Children worst affected by Odisha floods, says ‘Save the Children’

Odisha Sun Times Bureau

Bhubaneswar, Aug 25;

Children are the most affected in floods in Odisha where 36 lakh people have been displaced, ‘Save the Children’, the international agency working to ensure a better childhood has said.

save the children“The risks are mounting for children in the affected areas with the scaling up of the flood situation due to continuing spells of rainfall,” informed Thomas Chandy, Save the Children’s CEO. He highlighted that Save the Children would focus on supporting state governments and other NGOs to provide health and protection services for the worst-affected children and their families. “It’s sad that a child-centred response is completely lacking in all flood-affected states despite the recurring natural disasters which have shown that children are always the worst-affected,” added Chandy.

With heavy rainfall on 21 July and further intensification of rain as a result of two more low-pressure systems that moved over Odisha, the flood situation was exacerbated by subsequent release of water from the Hirakud Reservoir: 23 districts out of 30 face severe flood with water inundation. The floods have resulted in a death toll of 47. In comparison, the death toll following Cyclone Phailin, which hit Odisha about a year ago, on 12 October 2013, and resultant floods was 44.

A consortium led by Save the Children, including CARE, TDH and Handicap International has been actively engaged in rebuilding lives after Cyclone Phailin in Kendrapada and Puri districts. However, the recent floods just after 10 months of the cyclone, inundating the whole geography have been a setback for development agencies to reach out to people and continue their work.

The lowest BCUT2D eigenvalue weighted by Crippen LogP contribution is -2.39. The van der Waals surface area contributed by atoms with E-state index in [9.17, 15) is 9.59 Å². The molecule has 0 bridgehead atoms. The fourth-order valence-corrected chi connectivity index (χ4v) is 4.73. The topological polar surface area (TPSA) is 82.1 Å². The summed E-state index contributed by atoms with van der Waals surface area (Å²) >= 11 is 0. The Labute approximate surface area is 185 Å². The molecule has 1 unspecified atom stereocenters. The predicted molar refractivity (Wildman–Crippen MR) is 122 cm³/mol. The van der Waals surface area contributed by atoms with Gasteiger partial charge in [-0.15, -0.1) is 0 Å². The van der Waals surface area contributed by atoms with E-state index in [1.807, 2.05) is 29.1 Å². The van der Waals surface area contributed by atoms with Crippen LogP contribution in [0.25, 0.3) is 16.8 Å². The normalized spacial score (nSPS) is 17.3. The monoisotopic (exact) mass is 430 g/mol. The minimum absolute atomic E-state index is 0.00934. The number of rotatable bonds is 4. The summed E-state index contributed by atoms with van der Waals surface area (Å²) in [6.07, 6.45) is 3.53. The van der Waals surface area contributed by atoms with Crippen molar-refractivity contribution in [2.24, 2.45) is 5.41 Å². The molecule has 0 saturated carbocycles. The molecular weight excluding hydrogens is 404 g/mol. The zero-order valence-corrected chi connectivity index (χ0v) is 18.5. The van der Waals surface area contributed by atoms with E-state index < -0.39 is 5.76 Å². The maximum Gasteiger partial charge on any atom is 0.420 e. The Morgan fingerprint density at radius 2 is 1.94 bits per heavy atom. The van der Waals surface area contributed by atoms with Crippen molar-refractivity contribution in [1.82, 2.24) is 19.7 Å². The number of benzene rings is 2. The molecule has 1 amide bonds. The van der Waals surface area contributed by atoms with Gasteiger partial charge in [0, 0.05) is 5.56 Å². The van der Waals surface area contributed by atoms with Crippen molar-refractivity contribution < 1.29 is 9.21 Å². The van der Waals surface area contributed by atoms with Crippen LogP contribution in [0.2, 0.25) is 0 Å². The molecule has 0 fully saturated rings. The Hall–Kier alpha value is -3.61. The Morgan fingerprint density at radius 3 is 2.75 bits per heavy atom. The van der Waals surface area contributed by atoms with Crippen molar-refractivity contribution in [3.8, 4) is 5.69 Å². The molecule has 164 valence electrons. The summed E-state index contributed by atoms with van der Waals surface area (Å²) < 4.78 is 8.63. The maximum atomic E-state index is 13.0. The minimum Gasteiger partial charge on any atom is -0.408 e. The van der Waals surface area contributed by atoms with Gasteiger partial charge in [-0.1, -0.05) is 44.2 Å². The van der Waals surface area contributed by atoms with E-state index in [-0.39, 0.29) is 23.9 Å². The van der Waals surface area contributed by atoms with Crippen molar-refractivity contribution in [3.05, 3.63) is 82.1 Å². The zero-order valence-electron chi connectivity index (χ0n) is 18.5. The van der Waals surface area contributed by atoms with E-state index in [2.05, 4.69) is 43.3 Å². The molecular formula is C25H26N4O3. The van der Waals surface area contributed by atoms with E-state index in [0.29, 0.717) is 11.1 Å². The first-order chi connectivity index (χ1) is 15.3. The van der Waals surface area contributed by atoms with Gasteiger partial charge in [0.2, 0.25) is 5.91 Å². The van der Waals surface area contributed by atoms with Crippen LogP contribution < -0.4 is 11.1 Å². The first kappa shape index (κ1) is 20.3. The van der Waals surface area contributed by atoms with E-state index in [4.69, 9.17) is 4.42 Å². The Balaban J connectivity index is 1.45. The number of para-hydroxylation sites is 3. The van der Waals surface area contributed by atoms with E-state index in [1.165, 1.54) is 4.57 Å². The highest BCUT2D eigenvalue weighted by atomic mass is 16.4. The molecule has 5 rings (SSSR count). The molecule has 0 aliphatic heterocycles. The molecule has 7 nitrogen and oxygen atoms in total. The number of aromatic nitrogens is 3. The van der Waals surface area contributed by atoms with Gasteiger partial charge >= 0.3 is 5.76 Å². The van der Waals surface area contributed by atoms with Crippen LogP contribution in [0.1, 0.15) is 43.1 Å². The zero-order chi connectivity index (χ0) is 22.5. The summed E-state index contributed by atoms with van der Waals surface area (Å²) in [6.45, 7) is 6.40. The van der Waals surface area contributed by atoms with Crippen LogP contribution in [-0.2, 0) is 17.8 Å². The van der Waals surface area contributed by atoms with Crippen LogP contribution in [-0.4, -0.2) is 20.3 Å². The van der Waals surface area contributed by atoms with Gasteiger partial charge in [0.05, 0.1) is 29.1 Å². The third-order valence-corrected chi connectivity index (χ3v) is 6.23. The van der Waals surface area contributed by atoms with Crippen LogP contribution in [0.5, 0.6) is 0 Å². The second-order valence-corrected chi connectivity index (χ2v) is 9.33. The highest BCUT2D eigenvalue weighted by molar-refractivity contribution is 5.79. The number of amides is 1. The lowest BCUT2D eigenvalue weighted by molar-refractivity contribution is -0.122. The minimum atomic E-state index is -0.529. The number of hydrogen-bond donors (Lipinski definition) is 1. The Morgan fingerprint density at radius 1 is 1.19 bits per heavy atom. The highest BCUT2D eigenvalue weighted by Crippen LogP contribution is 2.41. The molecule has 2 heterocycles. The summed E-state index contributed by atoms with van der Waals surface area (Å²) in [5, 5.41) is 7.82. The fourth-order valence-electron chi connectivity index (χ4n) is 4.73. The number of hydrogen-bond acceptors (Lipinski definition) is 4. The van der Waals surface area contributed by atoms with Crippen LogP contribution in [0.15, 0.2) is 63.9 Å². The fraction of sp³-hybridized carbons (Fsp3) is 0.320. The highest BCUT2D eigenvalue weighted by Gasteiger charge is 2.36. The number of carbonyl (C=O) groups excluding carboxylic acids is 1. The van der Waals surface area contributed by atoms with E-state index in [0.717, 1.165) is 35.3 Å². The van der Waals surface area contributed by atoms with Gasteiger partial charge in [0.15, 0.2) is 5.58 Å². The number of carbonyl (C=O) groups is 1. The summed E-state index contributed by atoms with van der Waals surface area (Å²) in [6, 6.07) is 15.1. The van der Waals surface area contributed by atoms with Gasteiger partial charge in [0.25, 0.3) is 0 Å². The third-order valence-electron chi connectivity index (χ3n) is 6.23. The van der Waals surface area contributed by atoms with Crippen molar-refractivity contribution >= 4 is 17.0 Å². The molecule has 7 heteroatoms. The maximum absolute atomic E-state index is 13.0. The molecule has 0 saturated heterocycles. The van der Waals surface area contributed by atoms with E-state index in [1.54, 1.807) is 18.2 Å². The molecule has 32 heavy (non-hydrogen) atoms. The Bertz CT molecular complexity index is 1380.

Save the Children had already supported 1,000 families with livelihood support, including agricultural seeds, fertilizers etc. About 80 per cent of these families which were hopeful to have a crop yield this year after last year’s loss have been again hit by a total loss of agriculture, especially in the Balasore district of Odisha.

The children who were gaining confidence and gathering themselves to continue with their studies had to be shifted to nearby villages/relatives’ homes with schools shut and Aanganwadi services stopped.

In its response to the floods, Save the Children conducted relief distribution in Odisha last week and has a target to reach 5,000 families. It has also completed assessments in Assam, Bihar, Uttar Pradesh, Uttarakhand and West Bengal — where relief material for distribution is being moved from its warehouse in Rishikesh, Uttarakhand. Save the Children’s ambition is to reach at least 10,000 households including 30,000 children.

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